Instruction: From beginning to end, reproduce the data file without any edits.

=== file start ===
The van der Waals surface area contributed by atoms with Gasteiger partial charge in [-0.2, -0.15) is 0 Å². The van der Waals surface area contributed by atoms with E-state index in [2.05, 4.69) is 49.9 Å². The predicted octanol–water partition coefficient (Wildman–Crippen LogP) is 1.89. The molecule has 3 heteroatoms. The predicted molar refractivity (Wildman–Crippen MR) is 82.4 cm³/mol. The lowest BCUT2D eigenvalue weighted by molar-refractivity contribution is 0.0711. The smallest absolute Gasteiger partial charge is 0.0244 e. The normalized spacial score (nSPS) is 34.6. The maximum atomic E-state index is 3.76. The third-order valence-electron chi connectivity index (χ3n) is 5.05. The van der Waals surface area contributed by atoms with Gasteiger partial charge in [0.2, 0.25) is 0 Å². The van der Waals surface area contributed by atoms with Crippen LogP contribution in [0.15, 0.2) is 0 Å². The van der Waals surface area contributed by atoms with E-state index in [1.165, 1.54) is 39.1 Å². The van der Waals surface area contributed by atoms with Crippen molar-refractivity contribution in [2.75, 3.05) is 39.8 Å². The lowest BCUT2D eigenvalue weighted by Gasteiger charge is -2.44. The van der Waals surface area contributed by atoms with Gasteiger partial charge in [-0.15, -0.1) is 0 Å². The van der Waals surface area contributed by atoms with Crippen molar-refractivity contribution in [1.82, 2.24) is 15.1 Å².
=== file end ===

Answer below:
The van der Waals surface area contributed by atoms with Gasteiger partial charge in [-0.2, -0.15) is 0 Å². The van der Waals surface area contributed by atoms with E-state index in [2.05, 4.69) is 49.9 Å². The predicted octanol–water partition coefficient (Wildman–Crippen LogP) is 1.89. The molecule has 3 heteroatoms. The predicted molar refractivity (Wildman–Crippen MR) is 82.4 cm³/mol. The lowest BCUT2D eigenvalue weighted by molar-refractivity contribution is 0.0711. The smallest absolute Gasteiger partial charge is 0.0244 e. The normalized spacial score (nSPS) is 34.6. The maximum atomic E-state index is 3.76. The third-order valence-electron chi connectivity index (χ3n) is 5.05. The van der Waals surface area contributed by atoms with Gasteiger partial charge in [0.2, 0.25) is 0 Å². The van der Waals surface area contributed by atoms with Crippen LogP contribution in [0.15, 0.2) is 0 Å². The van der Waals surface area contributed by atoms with E-state index in [1.165, 1.54) is 39.1 Å². The van der Waals surface area contributed by atoms with Crippen molar-refractivity contribution in [2.75, 3.05) is 39.8 Å². The lowest BCUT2D eigenvalue weighted by Gasteiger charge is -2.44. The van der Waals surface area contributed by atoms with Gasteiger partial charge in [-0.15, -0.1) is 0 Å². The van der Waals surface area contributed by atoms with Crippen molar-refractivity contribution in [1.82, 2.24) is 15.1 Å².